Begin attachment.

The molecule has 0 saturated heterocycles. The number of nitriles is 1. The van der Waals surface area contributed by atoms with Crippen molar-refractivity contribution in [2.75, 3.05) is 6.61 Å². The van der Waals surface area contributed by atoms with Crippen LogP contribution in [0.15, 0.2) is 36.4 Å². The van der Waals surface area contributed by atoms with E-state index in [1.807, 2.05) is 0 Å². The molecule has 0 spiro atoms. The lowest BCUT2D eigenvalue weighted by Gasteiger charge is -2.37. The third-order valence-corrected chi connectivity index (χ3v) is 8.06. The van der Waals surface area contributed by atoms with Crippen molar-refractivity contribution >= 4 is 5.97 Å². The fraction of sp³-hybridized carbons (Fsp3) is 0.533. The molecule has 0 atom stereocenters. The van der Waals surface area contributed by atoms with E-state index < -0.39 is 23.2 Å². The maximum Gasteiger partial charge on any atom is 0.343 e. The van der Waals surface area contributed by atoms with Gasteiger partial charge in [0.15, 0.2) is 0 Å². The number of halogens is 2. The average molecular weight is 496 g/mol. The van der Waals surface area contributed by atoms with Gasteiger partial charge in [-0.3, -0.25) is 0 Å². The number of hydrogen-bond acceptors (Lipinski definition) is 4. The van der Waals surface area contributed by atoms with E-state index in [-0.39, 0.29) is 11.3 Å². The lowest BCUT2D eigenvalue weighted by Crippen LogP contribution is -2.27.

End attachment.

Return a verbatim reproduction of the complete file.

The molecule has 0 saturated heterocycles. The number of nitriles is 1. The van der Waals surface area contributed by atoms with Crippen molar-refractivity contribution in [2.75, 3.05) is 6.61 Å². The van der Waals surface area contributed by atoms with Crippen LogP contribution in [0.15, 0.2) is 36.4 Å². The van der Waals surface area contributed by atoms with E-state index in [1.807, 2.05) is 0 Å². The molecule has 0 spiro atoms. The lowest BCUT2D eigenvalue weighted by Gasteiger charge is -2.37. The third-order valence-corrected chi connectivity index (χ3v) is 8.06. The van der Waals surface area contributed by atoms with Crippen molar-refractivity contribution >= 4 is 5.97 Å². The fraction of sp³-hybridized carbons (Fsp3) is 0.533. The molecule has 0 atom stereocenters. The van der Waals surface area contributed by atoms with E-state index < -0.39 is 23.2 Å². The maximum Gasteiger partial charge on any atom is 0.343 e. The van der Waals surface area contributed by atoms with Gasteiger partial charge in [0.15, 0.2) is 0 Å². The number of halogens is 2. The average molecular weight is 496 g/mol. The van der Waals surface area contributed by atoms with Gasteiger partial charge in [-0.3, -0.25) is 0 Å². The number of hydrogen-bond acceptors (Lipinski definition) is 4. The van der Waals surface area contributed by atoms with E-state index in [-0.39, 0.29) is 11.3 Å². The lowest BCUT2D eigenvalue weighted by Crippen LogP contribution is -2.27.